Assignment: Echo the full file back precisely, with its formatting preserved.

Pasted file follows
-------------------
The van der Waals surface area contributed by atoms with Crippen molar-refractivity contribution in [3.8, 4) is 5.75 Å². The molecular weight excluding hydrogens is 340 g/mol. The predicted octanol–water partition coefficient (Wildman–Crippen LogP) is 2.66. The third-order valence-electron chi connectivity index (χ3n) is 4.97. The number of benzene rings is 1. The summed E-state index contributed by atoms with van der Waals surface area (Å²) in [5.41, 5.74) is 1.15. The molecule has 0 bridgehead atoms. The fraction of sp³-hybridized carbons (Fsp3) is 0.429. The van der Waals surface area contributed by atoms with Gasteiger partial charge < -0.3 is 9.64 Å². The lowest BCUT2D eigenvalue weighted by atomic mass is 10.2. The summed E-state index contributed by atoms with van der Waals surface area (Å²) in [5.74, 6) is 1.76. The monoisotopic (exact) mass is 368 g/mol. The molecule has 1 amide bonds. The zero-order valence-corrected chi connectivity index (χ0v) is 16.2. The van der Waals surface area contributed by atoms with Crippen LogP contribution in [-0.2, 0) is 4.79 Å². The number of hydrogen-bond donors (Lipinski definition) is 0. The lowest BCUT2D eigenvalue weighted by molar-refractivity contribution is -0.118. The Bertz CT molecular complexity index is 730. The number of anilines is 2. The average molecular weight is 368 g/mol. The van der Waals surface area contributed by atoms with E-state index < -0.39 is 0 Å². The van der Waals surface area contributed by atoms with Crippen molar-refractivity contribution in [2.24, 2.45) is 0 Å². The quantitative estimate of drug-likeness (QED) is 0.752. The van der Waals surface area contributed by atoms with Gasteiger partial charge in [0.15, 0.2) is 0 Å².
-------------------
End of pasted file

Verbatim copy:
The van der Waals surface area contributed by atoms with Crippen molar-refractivity contribution in [3.8, 4) is 5.75 Å². The molecular weight excluding hydrogens is 340 g/mol. The predicted octanol–water partition coefficient (Wildman–Crippen LogP) is 2.66. The third-order valence-electron chi connectivity index (χ3n) is 4.97. The number of benzene rings is 1. The summed E-state index contributed by atoms with van der Waals surface area (Å²) in [5.41, 5.74) is 1.15. The molecule has 0 bridgehead atoms. The fraction of sp³-hybridized carbons (Fsp3) is 0.429. The van der Waals surface area contributed by atoms with Gasteiger partial charge < -0.3 is 9.64 Å². The lowest BCUT2D eigenvalue weighted by atomic mass is 10.2. The summed E-state index contributed by atoms with van der Waals surface area (Å²) in [5.74, 6) is 1.76. The monoisotopic (exact) mass is 368 g/mol. The molecule has 1 amide bonds. The zero-order valence-corrected chi connectivity index (χ0v) is 16.2. The van der Waals surface area contributed by atoms with Crippen LogP contribution in [-0.2, 0) is 4.79 Å². The number of hydrogen-bond donors (Lipinski definition) is 0. The lowest BCUT2D eigenvalue weighted by molar-refractivity contribution is -0.118. The Bertz CT molecular complexity index is 730. The number of anilines is 2. The average molecular weight is 368 g/mol. The van der Waals surface area contributed by atoms with E-state index < -0.39 is 0 Å². The van der Waals surface area contributed by atoms with Crippen molar-refractivity contribution in [2.24, 2.45) is 0 Å². The quantitative estimate of drug-likeness (QED) is 0.752. The van der Waals surface area contributed by atoms with Gasteiger partial charge in [0.15, 0.2) is 0 Å².